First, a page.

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The Teacher’s suffering The Passion, Matthew 26—27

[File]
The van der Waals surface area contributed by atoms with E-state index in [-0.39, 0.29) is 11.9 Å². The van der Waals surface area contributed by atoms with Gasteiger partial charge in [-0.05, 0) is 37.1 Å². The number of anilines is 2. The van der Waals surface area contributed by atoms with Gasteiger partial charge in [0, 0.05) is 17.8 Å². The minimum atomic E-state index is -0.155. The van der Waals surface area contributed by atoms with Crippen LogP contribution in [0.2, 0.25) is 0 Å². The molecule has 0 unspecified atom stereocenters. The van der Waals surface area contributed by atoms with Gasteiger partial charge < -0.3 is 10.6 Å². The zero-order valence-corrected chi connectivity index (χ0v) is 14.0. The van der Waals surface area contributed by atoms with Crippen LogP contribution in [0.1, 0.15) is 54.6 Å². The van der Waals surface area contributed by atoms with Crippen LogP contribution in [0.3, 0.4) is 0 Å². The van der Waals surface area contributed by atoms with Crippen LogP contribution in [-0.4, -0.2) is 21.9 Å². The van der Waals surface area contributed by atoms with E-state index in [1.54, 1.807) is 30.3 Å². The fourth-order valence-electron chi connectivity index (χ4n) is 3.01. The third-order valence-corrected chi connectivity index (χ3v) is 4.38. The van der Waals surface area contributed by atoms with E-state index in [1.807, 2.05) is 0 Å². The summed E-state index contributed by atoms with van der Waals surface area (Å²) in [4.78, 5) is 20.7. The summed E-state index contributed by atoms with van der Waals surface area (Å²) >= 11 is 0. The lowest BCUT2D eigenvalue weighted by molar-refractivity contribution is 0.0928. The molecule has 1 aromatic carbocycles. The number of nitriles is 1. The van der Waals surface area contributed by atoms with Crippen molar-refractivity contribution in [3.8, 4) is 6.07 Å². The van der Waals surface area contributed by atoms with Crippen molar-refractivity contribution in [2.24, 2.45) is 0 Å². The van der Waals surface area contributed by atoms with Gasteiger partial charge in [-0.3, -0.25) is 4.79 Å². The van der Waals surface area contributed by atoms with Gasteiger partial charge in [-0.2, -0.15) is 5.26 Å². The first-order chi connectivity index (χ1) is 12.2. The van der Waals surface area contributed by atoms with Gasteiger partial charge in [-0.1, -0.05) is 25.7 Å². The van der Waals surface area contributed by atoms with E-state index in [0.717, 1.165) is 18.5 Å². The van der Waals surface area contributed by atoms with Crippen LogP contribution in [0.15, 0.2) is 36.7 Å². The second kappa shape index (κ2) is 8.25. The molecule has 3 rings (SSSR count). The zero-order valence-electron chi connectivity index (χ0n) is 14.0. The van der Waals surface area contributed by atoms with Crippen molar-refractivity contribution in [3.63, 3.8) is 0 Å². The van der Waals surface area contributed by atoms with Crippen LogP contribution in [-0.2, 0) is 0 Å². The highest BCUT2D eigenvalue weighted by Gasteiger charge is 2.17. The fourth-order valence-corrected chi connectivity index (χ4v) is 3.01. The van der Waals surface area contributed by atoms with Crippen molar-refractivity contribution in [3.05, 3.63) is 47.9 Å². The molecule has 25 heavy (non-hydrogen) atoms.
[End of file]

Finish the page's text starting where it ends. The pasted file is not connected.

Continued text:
Matthew includes nearly every verse of Mark’s Passion in the same order, except little details about the young man (Mk. 4.51–52), and Simon of Cyrene’s sons (Mk. 15.21b). Only about 26 verses are unique to Matthew (26.1–2, 25, 52–54; 27.3–10, 19, 24–25, 29, 51b–53, 62–66, all discussed below). Despite this similarity, Matthew’s Passion is very different in its atmosphere. As throughout his gospel, his account is more awesome – and there is no ambiguity. Mark’s Passion narrative depicted the suffering of Jesus as the final absence of God; here it is the means of his presence, underlining the identity of Jesus. As with Mark, the Passion narrative pulls the main themes of Matthew’s gospel together: the history of Israel and God’s salvation, the fulfilment of scripture, the portrayal of Jesus as the obedient Son of God, and the final conflict with the Jewish leaders causing the transfer of the kingdom to the Gentiles. The Teacher has given his teaching; now we have his example of righteous suffering…

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